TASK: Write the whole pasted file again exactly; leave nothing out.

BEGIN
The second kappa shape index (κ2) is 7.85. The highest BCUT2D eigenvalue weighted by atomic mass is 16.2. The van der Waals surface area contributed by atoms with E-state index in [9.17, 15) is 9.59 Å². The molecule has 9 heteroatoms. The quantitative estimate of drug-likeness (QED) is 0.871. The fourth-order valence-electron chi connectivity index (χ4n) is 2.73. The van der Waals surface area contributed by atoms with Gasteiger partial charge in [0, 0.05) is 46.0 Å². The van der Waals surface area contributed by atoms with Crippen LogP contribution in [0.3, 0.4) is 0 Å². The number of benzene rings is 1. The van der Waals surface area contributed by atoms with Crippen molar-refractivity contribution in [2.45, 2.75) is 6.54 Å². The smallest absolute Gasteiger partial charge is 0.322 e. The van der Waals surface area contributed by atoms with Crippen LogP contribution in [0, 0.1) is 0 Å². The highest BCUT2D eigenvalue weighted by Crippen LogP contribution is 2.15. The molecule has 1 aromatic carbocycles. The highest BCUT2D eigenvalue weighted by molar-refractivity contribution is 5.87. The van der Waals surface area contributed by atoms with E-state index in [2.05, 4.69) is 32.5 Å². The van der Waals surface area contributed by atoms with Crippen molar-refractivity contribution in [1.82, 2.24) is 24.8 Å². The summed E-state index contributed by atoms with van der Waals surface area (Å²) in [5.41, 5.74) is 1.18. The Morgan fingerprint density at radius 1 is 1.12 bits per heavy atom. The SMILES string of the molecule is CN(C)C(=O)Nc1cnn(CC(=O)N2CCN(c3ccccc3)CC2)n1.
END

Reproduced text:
The second kappa shape index (κ2) is 7.85. The highest BCUT2D eigenvalue weighted by atomic mass is 16.2. The van der Waals surface area contributed by atoms with E-state index in [9.17, 15) is 9.59 Å². The molecule has 9 heteroatoms. The quantitative estimate of drug-likeness (QED) is 0.871. The fourth-order valence-electron chi connectivity index (χ4n) is 2.73. The van der Waals surface area contributed by atoms with Gasteiger partial charge in [0, 0.05) is 46.0 Å². The van der Waals surface area contributed by atoms with Crippen LogP contribution in [0.3, 0.4) is 0 Å². The number of benzene rings is 1. The van der Waals surface area contributed by atoms with Crippen molar-refractivity contribution in [2.45, 2.75) is 6.54 Å². The smallest absolute Gasteiger partial charge is 0.322 e. The van der Waals surface area contributed by atoms with Crippen LogP contribution in [0, 0.1) is 0 Å². The highest BCUT2D eigenvalue weighted by Crippen LogP contribution is 2.15. The molecule has 1 aromatic carbocycles. The highest BCUT2D eigenvalue weighted by molar-refractivity contribution is 5.87. The van der Waals surface area contributed by atoms with E-state index in [2.05, 4.69) is 32.5 Å². The van der Waals surface area contributed by atoms with Crippen molar-refractivity contribution in [1.82, 2.24) is 24.8 Å². The summed E-state index contributed by atoms with van der Waals surface area (Å²) in [5.41, 5.74) is 1.18. The Morgan fingerprint density at radius 1 is 1.12 bits per heavy atom. The SMILES string of the molecule is CN(C)C(=O)Nc1cnn(CC(=O)N2CCN(c3ccccc3)CC2)n1.